Wounded Knee and “mass shootings”are different categories; attacks on gay bars, and the AR-15 rifle; Ken Burns gives a historical burn to Trump and his supporters; the toast of broadway started with a high school teacher and a classroom presentation



As it should, the Orlando shooting is dominating headlines. I’m not going to turn my post into just another diatribe, one way or the other, on the gun control debate that this whole thing has opened up in our country and on social media (that is what Facebook and Twitter  are for, anyway). But there are some history-related headlines about this story:

First, most media outlets have been labeling this the “deadliest mass shooting in America’s history,” and that has led some people to complain that this leaves out things like Wounded Knee. NPR has a good post today explaining why they think the label is fair and accurate. I agree with their assessment. I think the real injustice of including Wounded Knee in this list would be that it would lessen the fact that that event involved sanctioned US forces, not a few crazed fanatics. That’s a whole different animal altogether and a different category of horrific injustice.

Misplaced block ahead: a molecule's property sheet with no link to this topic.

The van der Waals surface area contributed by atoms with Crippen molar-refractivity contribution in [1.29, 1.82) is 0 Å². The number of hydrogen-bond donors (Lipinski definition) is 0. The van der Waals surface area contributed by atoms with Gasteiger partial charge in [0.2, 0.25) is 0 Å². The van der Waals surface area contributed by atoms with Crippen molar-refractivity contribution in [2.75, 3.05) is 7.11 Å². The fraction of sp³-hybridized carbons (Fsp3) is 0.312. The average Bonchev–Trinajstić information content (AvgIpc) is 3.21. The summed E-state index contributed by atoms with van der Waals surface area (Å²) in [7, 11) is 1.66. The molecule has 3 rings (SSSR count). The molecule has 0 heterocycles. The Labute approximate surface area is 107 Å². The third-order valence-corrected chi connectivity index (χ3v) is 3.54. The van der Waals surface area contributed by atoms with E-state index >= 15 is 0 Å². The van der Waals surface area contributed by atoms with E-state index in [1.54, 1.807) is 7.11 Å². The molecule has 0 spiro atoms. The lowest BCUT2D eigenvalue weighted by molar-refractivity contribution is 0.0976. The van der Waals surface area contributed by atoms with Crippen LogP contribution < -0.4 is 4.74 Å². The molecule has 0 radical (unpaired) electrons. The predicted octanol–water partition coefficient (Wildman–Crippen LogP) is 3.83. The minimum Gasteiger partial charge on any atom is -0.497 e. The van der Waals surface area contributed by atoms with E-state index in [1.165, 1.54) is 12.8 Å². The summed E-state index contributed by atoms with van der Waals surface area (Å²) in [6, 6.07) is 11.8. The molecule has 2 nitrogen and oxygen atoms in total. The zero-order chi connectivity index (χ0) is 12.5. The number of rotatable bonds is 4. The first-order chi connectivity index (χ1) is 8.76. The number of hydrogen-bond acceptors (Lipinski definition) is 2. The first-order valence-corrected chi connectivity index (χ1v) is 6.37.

Next, the NY Times has a brief history of attacks at gay and lesbian bars. Sadly, the list does not begin or end with Stonewall. Further, most people have forgotten about most of them, including 32 killed in New Orleans in 1973. Jim Downs has a piece that focuses on that tragedy in NOLA.

The Washington Post has a history of the AR-15 assault rifle, pointing out that sadly it has become “as American as baseball cards and apple pie.”

Meanwhile, did you see that famed documentary film-maker Ken Burns roasted Donald Trump in a graduation speech as “an insult to our history?” But then he got in his best historical burn by labeling the Republican politicians that have decided to support him as the “Vichy Republicans.” Excellent.

And to leave on a positive note: Of course we know that Hamilton swept the Tony Awards last night, but it all started with a high school teacher that first introduced Lin-Manuel Miranda to Alexander Hamilton. As an eleventh grade student, the future Broadway star wrote a paper and class presentation on Hamiton. All history teachers should love this story.


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